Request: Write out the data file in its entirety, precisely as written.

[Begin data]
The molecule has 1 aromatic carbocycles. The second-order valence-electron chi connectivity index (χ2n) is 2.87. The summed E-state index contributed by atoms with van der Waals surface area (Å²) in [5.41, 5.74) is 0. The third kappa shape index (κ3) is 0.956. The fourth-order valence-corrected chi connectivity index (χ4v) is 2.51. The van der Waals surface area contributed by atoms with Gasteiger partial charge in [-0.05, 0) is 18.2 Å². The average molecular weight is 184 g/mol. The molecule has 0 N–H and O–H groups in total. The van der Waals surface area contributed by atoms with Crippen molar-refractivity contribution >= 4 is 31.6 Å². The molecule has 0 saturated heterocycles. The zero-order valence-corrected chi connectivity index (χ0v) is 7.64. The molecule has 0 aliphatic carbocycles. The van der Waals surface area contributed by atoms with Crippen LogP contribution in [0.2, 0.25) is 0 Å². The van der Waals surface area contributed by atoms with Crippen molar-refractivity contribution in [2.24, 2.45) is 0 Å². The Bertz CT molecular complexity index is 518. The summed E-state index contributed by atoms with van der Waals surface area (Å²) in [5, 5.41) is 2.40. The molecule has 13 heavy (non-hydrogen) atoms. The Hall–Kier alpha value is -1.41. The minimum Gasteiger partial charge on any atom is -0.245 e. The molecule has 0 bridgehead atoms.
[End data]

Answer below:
The molecule has 1 aromatic carbocycles. The second-order valence-electron chi connectivity index (χ2n) is 2.87. The summed E-state index contributed by atoms with van der Waals surface area (Å²) in [5.41, 5.74) is 0. The third kappa shape index (κ3) is 0.956. The fourth-order valence-corrected chi connectivity index (χ4v) is 2.51. The van der Waals surface area contributed by atoms with Gasteiger partial charge in [-0.05, 0) is 18.2 Å². The average molecular weight is 184 g/mol. The molecule has 0 N–H and O–H groups in total. The van der Waals surface area contributed by atoms with Crippen molar-refractivity contribution >= 4 is 31.6 Å². The molecule has 0 saturated heterocycles. The zero-order valence-corrected chi connectivity index (χ0v) is 7.64. The molecule has 0 aliphatic carbocycles. The van der Waals surface area contributed by atoms with Crippen LogP contribution in [0.2, 0.25) is 0 Å². The van der Waals surface area contributed by atoms with Crippen molar-refractivity contribution in [2.24, 2.45) is 0 Å². The Bertz CT molecular complexity index is 518. The summed E-state index contributed by atoms with van der Waals surface area (Å²) in [5, 5.41) is 2.40. The molecule has 13 heavy (non-hydrogen) atoms. The Hall–Kier alpha value is -1.41. The minimum Gasteiger partial charge on any atom is -0.245 e. The molecule has 0 bridgehead atoms.